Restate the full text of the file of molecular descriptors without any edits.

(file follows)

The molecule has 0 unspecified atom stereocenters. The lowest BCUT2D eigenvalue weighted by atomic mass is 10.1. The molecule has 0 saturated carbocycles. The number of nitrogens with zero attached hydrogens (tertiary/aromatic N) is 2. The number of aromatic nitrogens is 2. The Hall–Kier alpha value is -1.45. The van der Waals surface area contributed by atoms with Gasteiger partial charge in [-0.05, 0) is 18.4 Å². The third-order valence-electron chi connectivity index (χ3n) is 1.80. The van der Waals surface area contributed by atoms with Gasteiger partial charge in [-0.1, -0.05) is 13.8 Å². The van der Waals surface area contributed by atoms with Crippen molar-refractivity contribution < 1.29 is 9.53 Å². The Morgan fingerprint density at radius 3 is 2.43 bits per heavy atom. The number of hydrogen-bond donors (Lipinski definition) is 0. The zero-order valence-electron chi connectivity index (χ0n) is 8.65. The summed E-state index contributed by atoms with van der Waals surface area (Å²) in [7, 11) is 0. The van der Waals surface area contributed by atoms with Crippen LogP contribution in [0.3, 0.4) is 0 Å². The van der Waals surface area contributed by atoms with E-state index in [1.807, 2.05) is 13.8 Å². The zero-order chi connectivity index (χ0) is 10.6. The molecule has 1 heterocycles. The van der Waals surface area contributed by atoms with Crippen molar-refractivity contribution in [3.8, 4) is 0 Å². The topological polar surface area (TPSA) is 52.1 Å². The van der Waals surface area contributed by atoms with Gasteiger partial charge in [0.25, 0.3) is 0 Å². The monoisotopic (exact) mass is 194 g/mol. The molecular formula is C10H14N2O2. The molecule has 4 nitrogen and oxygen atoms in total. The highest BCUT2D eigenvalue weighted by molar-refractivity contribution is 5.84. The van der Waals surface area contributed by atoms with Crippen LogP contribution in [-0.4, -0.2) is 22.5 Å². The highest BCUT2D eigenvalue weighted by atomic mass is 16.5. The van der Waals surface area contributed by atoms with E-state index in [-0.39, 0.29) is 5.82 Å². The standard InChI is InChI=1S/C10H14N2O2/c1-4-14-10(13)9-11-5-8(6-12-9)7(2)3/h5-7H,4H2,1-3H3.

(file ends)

The molecule has 0 unspecified atom stereocenters. The lowest BCUT2D eigenvalue weighted by atomic mass is 10.1. The molecule has 0 saturated carbocycles. The number of nitrogens with zero attached hydrogens (tertiary/aromatic N) is 2. The number of aromatic nitrogens is 2. The Hall–Kier alpha value is -1.45. The van der Waals surface area contributed by atoms with Gasteiger partial charge in [-0.05, 0) is 18.4 Å². The third-order valence-electron chi connectivity index (χ3n) is 1.80. The van der Waals surface area contributed by atoms with Gasteiger partial charge in [-0.1, -0.05) is 13.8 Å². The van der Waals surface area contributed by atoms with Crippen molar-refractivity contribution < 1.29 is 9.53 Å². The Morgan fingerprint density at radius 3 is 2.43 bits per heavy atom. The number of hydrogen-bond donors (Lipinski definition) is 0. The zero-order valence-electron chi connectivity index (χ0n) is 8.65. The summed E-state index contributed by atoms with van der Waals surface area (Å²) in [7, 11) is 0. The van der Waals surface area contributed by atoms with Crippen LogP contribution in [0.3, 0.4) is 0 Å². The van der Waals surface area contributed by atoms with E-state index in [1.807, 2.05) is 13.8 Å². The zero-order chi connectivity index (χ0) is 10.6. The molecule has 1 heterocycles. The van der Waals surface area contributed by atoms with Crippen molar-refractivity contribution in [3.8, 4) is 0 Å². The topological polar surface area (TPSA) is 52.1 Å². The van der Waals surface area contributed by atoms with Gasteiger partial charge in [0.25, 0.3) is 0 Å². The monoisotopic (exact) mass is 194 g/mol. The molecular formula is C10H14N2O2. The molecule has 4 nitrogen and oxygen atoms in total. The highest BCUT2D eigenvalue weighted by molar-refractivity contribution is 5.84. The van der Waals surface area contributed by atoms with Crippen LogP contribution in [-0.4, -0.2) is 22.5 Å². The highest BCUT2D eigenvalue weighted by atomic mass is 16.5. The van der Waals surface area contributed by atoms with E-state index in [-0.39, 0.29) is 5.82 Å². The standard InChI is InChI=1S/C10H14N2O2/c1-4-14-10(13)9-11-5-8(6-12-9)7(2)3/h5-7H,4H2,1-3H3.